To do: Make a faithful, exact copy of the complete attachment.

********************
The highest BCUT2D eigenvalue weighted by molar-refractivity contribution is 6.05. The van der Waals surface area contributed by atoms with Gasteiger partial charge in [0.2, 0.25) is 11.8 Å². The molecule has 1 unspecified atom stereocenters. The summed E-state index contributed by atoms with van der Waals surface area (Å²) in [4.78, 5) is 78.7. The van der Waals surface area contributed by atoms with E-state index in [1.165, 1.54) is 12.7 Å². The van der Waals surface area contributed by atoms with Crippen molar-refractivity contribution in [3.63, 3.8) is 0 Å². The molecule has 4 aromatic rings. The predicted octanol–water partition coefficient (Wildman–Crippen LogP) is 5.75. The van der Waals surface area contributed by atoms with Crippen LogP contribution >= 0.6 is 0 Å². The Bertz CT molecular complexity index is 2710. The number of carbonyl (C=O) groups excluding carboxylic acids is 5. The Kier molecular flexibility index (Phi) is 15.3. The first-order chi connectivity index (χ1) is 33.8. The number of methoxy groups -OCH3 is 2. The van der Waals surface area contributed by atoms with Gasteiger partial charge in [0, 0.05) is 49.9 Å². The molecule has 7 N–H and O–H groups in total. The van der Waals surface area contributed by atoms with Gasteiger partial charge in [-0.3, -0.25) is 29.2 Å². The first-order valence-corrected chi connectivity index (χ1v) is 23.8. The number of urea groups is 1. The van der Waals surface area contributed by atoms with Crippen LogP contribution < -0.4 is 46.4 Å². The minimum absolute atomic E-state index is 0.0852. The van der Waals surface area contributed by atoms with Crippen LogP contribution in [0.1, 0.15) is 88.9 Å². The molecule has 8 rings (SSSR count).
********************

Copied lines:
The highest BCUT2D eigenvalue weighted by molar-refractivity contribution is 6.05. The van der Waals surface area contributed by atoms with Gasteiger partial charge in [0.2, 0.25) is 11.8 Å². The molecule has 1 unspecified atom stereocenters. The summed E-state index contributed by atoms with van der Waals surface area (Å²) in [4.78, 5) is 78.7. The van der Waals surface area contributed by atoms with E-state index in [1.165, 1.54) is 12.7 Å². The van der Waals surface area contributed by atoms with Crippen molar-refractivity contribution in [3.63, 3.8) is 0 Å². The molecule has 4 aromatic rings. The predicted octanol–water partition coefficient (Wildman–Crippen LogP) is 5.75. The van der Waals surface area contributed by atoms with Crippen LogP contribution >= 0.6 is 0 Å². The Bertz CT molecular complexity index is 2710. The number of carbonyl (C=O) groups excluding carboxylic acids is 5. The Kier molecular flexibility index (Phi) is 15.3. The first-order chi connectivity index (χ1) is 33.8. The number of methoxy groups -OCH3 is 2. The van der Waals surface area contributed by atoms with Gasteiger partial charge in [0, 0.05) is 49.9 Å². The molecule has 7 N–H and O–H groups in total. The van der Waals surface area contributed by atoms with Gasteiger partial charge in [-0.3, -0.25) is 29.2 Å². The first-order valence-corrected chi connectivity index (χ1v) is 23.8. The number of urea groups is 1. The van der Waals surface area contributed by atoms with Crippen LogP contribution < -0.4 is 46.4 Å². The minimum absolute atomic E-state index is 0.0852. The van der Waals surface area contributed by atoms with Crippen LogP contribution in [0.1, 0.15) is 88.9 Å². The molecule has 8 rings (SSSR count).